On Friday the California Department of Fish and Wildlife (CDFW) issued five new wolf depredation investigation reports. All of the incidents took place in Eastern Siskiyou County between November 5 and November 11 and resulted in three moderate to severe calf injuries, one heifer injury and one calf death.

Four of the incidents were reported as confirmed wolf attacks, with only one being probable due to an inability to examine the injury up close. According to the reports, lone dispersing wolf OR-103 was the attacker in the four injuries while OR-85, the breeding male of the Whaleback Pack, was the attacker in the incident that ended in a calf death. The Whaleback Pack was spotted feeding on the carcass by ranch hands the day after the calf was killed.

Additional information about gray wolves in California is available on CDFW’s “California Known Wolves – Past and Present” document. You can also view the map of wolf packs’ areas of known activity here. CCA will continue to keep members informed about gray wolves within the state.

LAST CHANCE: Comment on Draft Natural and Working Lands Climate Smart Strategy by Wednesday
Early in October, the California Natural Resources Agency (CNRA) released a public comment draft of its Natural and Working Lands Climate Smart Strategy. The document was mandated by Governor Gavin Newsom’s Oct. 7, 2020 Executive Order which also initiated the state’s “30×30” initiative – the goal of conserving 30% of the state’s land and waters by 2030 in an effort to preserve species diversity and slow climate change. CNRA recently announced the deadline for public comments has been extended until this Wednesday.
As detailed in previous editions of Legislative BulletinCCA encourages members to submit comments on the draft strategy by selecting “How to Provide Input on the Draft Natural and Working Lands Climate Smart Strategy” here. For further information, contact Victoria Rodriguez at the California Cattlemen’s Foundation at victoria@calcattle.org.

Episode 7: What are my California Cattle Council dollars funding?
On this episode of Sorting Pen: The California Cattleman Podcast, California Cattle Council Chairman Dave Daley gives producers an update on where their Council dollars are going and a refresher on how the Council operates. Later in the episode future opportunities for the Council are discussed. To hear the conversation, click here. All episodes are also available on Apple PodcastsGoogle Podcasts and Spotify.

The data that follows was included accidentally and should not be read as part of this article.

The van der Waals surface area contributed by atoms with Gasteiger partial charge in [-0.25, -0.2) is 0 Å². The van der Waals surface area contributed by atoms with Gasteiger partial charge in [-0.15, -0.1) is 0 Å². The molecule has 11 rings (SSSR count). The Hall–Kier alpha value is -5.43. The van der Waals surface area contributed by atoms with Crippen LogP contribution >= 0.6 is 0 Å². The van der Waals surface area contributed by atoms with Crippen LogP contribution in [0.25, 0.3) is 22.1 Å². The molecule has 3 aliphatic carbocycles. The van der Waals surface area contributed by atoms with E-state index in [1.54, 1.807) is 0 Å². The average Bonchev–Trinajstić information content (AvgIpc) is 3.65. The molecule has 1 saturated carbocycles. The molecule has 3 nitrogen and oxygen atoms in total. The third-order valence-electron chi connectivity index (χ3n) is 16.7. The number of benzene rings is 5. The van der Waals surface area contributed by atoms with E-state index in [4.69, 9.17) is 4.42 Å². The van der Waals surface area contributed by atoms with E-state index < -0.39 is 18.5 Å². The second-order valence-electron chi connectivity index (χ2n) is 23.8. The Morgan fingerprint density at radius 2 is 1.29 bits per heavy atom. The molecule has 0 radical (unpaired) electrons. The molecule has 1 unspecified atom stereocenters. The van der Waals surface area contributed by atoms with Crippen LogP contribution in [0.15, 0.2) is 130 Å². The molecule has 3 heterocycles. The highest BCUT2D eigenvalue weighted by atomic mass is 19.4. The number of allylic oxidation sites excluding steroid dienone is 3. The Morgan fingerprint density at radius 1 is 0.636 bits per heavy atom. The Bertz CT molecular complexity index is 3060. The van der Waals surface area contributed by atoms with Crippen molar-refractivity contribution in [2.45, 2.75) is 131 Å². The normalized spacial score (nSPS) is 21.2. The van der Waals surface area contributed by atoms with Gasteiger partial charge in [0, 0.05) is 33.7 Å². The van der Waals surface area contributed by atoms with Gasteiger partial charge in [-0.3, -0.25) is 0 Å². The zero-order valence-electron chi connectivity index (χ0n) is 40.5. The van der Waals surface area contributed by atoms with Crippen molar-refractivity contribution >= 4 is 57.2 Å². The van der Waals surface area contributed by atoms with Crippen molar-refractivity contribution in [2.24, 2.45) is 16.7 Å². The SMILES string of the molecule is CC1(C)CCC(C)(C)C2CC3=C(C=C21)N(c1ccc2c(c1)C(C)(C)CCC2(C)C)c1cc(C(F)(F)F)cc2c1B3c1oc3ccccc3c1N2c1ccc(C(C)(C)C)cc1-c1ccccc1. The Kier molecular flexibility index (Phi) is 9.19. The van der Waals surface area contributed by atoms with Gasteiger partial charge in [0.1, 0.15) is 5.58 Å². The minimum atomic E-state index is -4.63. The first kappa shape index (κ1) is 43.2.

NCBA Calls for Suspension of Fresh Beef Imports from Brazil
Earlier this month, the National Cattlemen’s Beef Association (NCBA) submitted a letter to U.S. Department of Agriculture Secretary Tom Vilsack urging the immediate suspension of all fresh beef imports from Brazil.

The request follows two incidents of atypical bovine spongiform encephalopathy (BSE) in Brazil this summer which the nation failed to disclose to the World Organization for Animal Health (OIE) for at least ten weeks. Atypical BSE cases identified on June 11 and June 25 were not reported to OIE until September 3.

While OIE does not explicitly require reporting of atypical BSE cases, most nations immediately report such cases as a matter of transparency, according to NCBA. Because “Brazil’s irresponsible behavior may pose a significant threat to the health and safety of the U.S. cattle herd,” the letter requests that “USDA take immediate action to indefinitely suspend Brazil’s fresh beef access to the U.S. market until USDA conducts a thorough review, including a risk assessment, of Brazil’s…Ministry of Agriculture, Livestock, and Food Supply (MAPA), as well as its veterinary diagnostic laboratory system.”

“NCBA has long expressed concerns about Brazil’s history of failing to report atypical BSE cases in a timely manner, a pattern that stretches back as far as 2012,” said NCBA Vice President of Government Affairs Ethan Lane. “Their poor track record and lack of transparency raises serious doubts about Brazil’s ability to produce cattle and beef at an equivalent level of safety as American producers. If they cannot meet that bar, their product has no place here.”

For more information, see NCBA’s press release here.

Update: President Biden Signs Bipartisan Infrastructure Investment and Jobs Act
A week ago, President Joe Biden signed into law H.R. 3684, the bipartisan Infrastructure Investment and Jobs Act (H.R. 3684 is the bipartisan hard infrastructure bill, not to be confused with the “Build Back Better Act,” the Democrats’ $1.75 trillion social spending reconciliation bill).